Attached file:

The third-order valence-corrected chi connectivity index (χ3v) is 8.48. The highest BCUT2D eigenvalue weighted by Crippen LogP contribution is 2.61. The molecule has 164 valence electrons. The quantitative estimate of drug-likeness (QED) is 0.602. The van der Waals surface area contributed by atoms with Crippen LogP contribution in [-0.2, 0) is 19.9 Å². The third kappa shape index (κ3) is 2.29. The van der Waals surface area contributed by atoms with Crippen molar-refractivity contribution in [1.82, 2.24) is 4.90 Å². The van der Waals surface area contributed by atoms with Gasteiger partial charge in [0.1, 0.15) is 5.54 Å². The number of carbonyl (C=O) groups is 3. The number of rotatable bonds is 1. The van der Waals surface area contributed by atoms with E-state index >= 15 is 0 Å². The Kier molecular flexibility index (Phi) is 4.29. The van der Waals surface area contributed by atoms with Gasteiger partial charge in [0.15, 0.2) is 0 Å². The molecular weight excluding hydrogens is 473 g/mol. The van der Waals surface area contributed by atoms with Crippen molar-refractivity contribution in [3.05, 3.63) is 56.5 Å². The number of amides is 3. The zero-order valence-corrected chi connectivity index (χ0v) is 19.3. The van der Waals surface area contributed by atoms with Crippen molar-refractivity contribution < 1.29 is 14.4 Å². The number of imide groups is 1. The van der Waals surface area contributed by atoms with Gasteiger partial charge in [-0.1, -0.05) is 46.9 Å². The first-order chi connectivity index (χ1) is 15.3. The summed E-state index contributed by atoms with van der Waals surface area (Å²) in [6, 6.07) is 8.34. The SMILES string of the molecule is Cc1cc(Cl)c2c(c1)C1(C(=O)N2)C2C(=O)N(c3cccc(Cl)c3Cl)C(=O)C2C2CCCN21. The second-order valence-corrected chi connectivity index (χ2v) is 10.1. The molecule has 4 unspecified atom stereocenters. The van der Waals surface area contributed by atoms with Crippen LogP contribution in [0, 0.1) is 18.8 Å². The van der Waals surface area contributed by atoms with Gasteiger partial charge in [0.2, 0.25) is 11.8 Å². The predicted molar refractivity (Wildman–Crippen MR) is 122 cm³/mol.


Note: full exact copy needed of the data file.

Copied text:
The third-order valence-corrected chi connectivity index (χ3v) is 8.48. The highest BCUT2D eigenvalue weighted by Crippen LogP contribution is 2.61. The molecule has 164 valence electrons. The quantitative estimate of drug-likeness (QED) is 0.602. The van der Waals surface area contributed by atoms with Crippen LogP contribution in [-0.2, 0) is 19.9 Å². The third kappa shape index (κ3) is 2.29. The van der Waals surface area contributed by atoms with Crippen molar-refractivity contribution in [1.82, 2.24) is 4.90 Å². The van der Waals surface area contributed by atoms with Gasteiger partial charge in [0.1, 0.15) is 5.54 Å². The number of carbonyl (C=O) groups is 3. The number of rotatable bonds is 1. The van der Waals surface area contributed by atoms with E-state index >= 15 is 0 Å². The Kier molecular flexibility index (Phi) is 4.29. The van der Waals surface area contributed by atoms with Gasteiger partial charge in [0.15, 0.2) is 0 Å². The molecular weight excluding hydrogens is 473 g/mol. The van der Waals surface area contributed by atoms with Crippen molar-refractivity contribution in [3.05, 3.63) is 56.5 Å². The number of amides is 3. The zero-order valence-corrected chi connectivity index (χ0v) is 19.3. The van der Waals surface area contributed by atoms with Crippen molar-refractivity contribution < 1.29 is 14.4 Å². The number of imide groups is 1. The van der Waals surface area contributed by atoms with Gasteiger partial charge in [-0.1, -0.05) is 46.9 Å². The first-order chi connectivity index (χ1) is 15.3. The summed E-state index contributed by atoms with van der Waals surface area (Å²) in [6, 6.07) is 8.34. The SMILES string of the molecule is Cc1cc(Cl)c2c(c1)C1(C(=O)N2)C2C(=O)N(c3cccc(Cl)c3Cl)C(=O)C2C2CCCN21. The second-order valence-corrected chi connectivity index (χ2v) is 10.1. The molecule has 4 unspecified atom stereocenters. The van der Waals surface area contributed by atoms with Crippen LogP contribution in [0, 0.1) is 18.8 Å². The van der Waals surface area contributed by atoms with Gasteiger partial charge in [0.2, 0.25) is 11.8 Å². The predicted molar refractivity (Wildman–Crippen MR) is 122 cm³/mol.